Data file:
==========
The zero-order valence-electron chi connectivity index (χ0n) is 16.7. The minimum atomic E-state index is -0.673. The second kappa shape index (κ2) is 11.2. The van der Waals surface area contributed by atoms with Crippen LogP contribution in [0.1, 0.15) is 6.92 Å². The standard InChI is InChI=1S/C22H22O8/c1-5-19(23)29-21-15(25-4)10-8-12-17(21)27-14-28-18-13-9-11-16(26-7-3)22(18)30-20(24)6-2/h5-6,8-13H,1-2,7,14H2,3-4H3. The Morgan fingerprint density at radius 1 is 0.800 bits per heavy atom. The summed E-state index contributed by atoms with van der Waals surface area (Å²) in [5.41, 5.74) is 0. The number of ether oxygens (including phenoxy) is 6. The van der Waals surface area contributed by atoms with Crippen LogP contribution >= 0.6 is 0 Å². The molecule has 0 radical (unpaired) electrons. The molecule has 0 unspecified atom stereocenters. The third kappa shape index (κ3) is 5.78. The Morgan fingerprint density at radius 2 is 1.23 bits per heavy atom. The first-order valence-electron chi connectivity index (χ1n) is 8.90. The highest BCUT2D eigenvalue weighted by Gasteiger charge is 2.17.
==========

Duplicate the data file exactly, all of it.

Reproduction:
The zero-order valence-electron chi connectivity index (χ0n) is 16.7. The minimum atomic E-state index is -0.673. The second kappa shape index (κ2) is 11.2. The van der Waals surface area contributed by atoms with Crippen LogP contribution in [0.1, 0.15) is 6.92 Å². The standard InChI is InChI=1S/C22H22O8/c1-5-19(23)29-21-15(25-4)10-8-12-17(21)27-14-28-18-13-9-11-16(26-7-3)22(18)30-20(24)6-2/h5-6,8-13H,1-2,7,14H2,3-4H3. The Morgan fingerprint density at radius 1 is 0.800 bits per heavy atom. The summed E-state index contributed by atoms with van der Waals surface area (Å²) in [5.41, 5.74) is 0. The number of ether oxygens (including phenoxy) is 6. The van der Waals surface area contributed by atoms with Crippen LogP contribution >= 0.6 is 0 Å². The molecule has 0 radical (unpaired) electrons. The molecule has 0 unspecified atom stereocenters. The third kappa shape index (κ3) is 5.78. The Morgan fingerprint density at radius 2 is 1.23 bits per heavy atom. The first-order valence-electron chi connectivity index (χ1n) is 8.90. The highest BCUT2D eigenvalue weighted by Gasteiger charge is 2.17.